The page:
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Using a gym bike for training

dsoutardsoutar Posts: 1,746
I'm starting to do intervals using this regime http://www.bicycling.com/training-nutri ... e-interval

I don't have a power meter so is a gym bike (which does have a watts measurement) a good alternative ? Any issues (apart from the fact that I find their saddles uncomfortable) ?

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  • dsoutar wrote:
    I'm starting to do intervals using this regime http://www.bicycling.com/training-nutri ... e-interval

    I don't have a power meter so is a gym bike (which does have a watts measurement) a good alternative ? Any issues (apart from the fact that I find their saddles uncomfortable) ?
    Just repeatability/accuracy of the power measurement. Probably best if you can stick with same unit as while it may not be accurate, one would hope it will at least be consistent.

    Otherwise, get stuck into it.
  • bahzobbahzob Posts: 2,195
    I'd agree with Alex. I spent several years combining training with business travel which forced me to use gyms a lot. Some gym bikes are actually very good at measuring power, others are terrible. Also they vary widely in terms of comfort (as you have found) and how closely their pedaling action resembles the real thing. (The problem with saddles is they tend to be far too wide, adjusting so the seat is as high as possible and sitting right on their nose can help a bit with this.)

    For the drill you are using you could also use a couple of other effort measures to check the power one your bike is giving is consistent:
    - As the article says a HR monitor can give some indication. Trouble is that HR lags power quite a bit on these sort of intense intervals but if you set a target of say 95% HR and keep an eye on how HR changes with time at constant effort you should get a feeling of how a typical interval proceeds and get some feeling for progress. HR can also be useful to check the gym setup. The biggest issue I had when traveling was with hotel gyms that lacked proper ventilation, surest sign of this was HR skyrocketing much more quickly than it should.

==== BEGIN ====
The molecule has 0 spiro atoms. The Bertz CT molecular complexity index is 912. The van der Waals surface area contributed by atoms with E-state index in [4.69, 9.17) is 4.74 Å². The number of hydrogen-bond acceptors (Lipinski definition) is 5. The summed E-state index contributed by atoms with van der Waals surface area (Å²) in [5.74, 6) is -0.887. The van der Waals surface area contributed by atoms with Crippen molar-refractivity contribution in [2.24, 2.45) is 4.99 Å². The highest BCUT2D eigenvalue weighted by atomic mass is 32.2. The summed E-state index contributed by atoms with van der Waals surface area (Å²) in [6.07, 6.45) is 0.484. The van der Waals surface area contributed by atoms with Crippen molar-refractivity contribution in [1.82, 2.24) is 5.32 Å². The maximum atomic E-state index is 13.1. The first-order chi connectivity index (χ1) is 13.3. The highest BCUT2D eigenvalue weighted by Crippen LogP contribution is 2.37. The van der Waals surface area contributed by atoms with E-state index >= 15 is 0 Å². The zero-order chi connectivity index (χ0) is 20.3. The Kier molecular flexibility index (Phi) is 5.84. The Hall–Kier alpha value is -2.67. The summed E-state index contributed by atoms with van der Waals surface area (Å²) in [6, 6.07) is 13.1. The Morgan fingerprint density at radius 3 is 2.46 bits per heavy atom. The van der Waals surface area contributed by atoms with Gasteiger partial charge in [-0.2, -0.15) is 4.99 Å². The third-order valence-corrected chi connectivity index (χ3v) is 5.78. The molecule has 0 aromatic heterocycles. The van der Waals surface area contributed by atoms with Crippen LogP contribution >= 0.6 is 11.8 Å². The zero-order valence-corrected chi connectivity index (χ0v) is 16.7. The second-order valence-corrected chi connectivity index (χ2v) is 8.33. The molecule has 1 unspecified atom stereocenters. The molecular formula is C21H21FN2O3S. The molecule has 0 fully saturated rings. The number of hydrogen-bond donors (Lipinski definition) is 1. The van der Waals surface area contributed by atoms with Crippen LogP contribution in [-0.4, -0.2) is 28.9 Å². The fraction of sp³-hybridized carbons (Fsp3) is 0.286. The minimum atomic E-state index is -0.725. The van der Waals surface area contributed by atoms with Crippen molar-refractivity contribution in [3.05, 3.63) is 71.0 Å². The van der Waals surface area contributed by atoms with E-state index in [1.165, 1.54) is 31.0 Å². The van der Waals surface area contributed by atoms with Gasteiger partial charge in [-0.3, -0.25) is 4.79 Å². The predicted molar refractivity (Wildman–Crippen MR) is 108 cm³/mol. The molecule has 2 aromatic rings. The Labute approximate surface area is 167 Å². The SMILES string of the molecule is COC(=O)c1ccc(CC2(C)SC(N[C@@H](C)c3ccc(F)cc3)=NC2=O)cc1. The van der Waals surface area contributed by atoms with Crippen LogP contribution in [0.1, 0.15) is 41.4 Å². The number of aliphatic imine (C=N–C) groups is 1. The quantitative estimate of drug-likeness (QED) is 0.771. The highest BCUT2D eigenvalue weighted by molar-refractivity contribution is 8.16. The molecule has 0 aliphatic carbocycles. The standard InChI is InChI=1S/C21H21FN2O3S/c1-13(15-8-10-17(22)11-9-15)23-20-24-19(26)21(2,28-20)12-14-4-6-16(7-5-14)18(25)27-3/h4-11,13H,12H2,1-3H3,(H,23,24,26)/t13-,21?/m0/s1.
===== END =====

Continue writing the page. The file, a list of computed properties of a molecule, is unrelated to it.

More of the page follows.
- Also as the article says you can use body feedback as a measure of effort. The efforts in these intervals are above threshold so with a bit of experience you will get used to the point where your breathing shifts from the steady controlled deep breathing that you can keep going for an hour or so to the more desperate lung sucking this drill requires. If you are doing the interval right then the very last breath before you need to stop will be between 4-6 mins of starting. Enjoy :D
    Martin S. Newbury RC
  • bahzobbahzob Posts: 2,195
    One other thing. You can equally well do these intervals on a bike, gym or real, that doesn't have power meter if you use distance covered in the interval. With a bit of trial and effort you will soon find how far you can go in 4-6 minutes max effort. Training is then just repeating this distance over and over hopefully getting quicker>increasing the interval distance. On the road the main problem is finding somewhere you can reliably/safely repeat the effort, which is why hill repeats are commonly used.

    Even if you do have a power meter using distance as a measure is worth trying. Personally I find it more motivating to see the metres ticking away and trying to set faster times for (say in this case) a 4-5km effort than staring at a clock/watt meter for 6 minutes.
    Martin S. Newbury RC
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